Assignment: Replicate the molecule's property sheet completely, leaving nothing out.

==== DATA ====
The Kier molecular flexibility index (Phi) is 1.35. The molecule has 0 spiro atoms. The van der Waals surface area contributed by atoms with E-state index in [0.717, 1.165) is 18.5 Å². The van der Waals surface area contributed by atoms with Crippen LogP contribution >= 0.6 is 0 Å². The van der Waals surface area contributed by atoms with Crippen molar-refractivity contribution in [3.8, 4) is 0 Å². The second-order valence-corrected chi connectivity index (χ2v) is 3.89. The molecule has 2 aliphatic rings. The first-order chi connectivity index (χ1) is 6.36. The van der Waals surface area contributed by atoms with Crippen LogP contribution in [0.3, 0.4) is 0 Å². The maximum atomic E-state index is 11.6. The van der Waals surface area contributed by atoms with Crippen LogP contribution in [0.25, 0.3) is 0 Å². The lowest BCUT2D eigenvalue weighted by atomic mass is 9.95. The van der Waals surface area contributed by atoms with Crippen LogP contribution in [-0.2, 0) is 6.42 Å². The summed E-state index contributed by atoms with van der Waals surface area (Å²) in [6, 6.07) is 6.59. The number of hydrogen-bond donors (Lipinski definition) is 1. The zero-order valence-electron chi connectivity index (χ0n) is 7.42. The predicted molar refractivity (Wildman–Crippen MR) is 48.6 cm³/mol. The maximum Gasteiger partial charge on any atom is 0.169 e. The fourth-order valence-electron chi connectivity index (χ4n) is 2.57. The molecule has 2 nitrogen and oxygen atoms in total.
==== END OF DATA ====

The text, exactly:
The Kier molecular flexibility index (Phi) is 1.35. The molecule has 0 spiro atoms. The van der Waals surface area contributed by atoms with E-state index in [0.717, 1.165) is 18.5 Å². The van der Waals surface area contributed by atoms with Crippen LogP contribution >= 0.6 is 0 Å². The van der Waals surface area contributed by atoms with Crippen molar-refractivity contribution in [3.8, 4) is 0 Å². The second-order valence-corrected chi connectivity index (χ2v) is 3.89. The molecule has 2 aliphatic rings. The first-order chi connectivity index (χ1) is 6.36. The van der Waals surface area contributed by atoms with Crippen LogP contribution in [0.3, 0.4) is 0 Å². The maximum atomic E-state index is 11.6. The van der Waals surface area contributed by atoms with Crippen LogP contribution in [0.25, 0.3) is 0 Å². The lowest BCUT2D eigenvalue weighted by atomic mass is 9.95. The van der Waals surface area contributed by atoms with Crippen LogP contribution in [-0.2, 0) is 6.42 Å². The summed E-state index contributed by atoms with van der Waals surface area (Å²) in [6, 6.07) is 6.59. The number of hydrogen-bond donors (Lipinski definition) is 1. The zero-order valence-electron chi connectivity index (χ0n) is 7.42. The predicted molar refractivity (Wildman–Crippen MR) is 48.6 cm³/mol. The maximum Gasteiger partial charge on any atom is 0.169 e. The fourth-order valence-electron chi connectivity index (χ4n) is 2.57. The molecule has 2 nitrogen and oxygen atoms in total.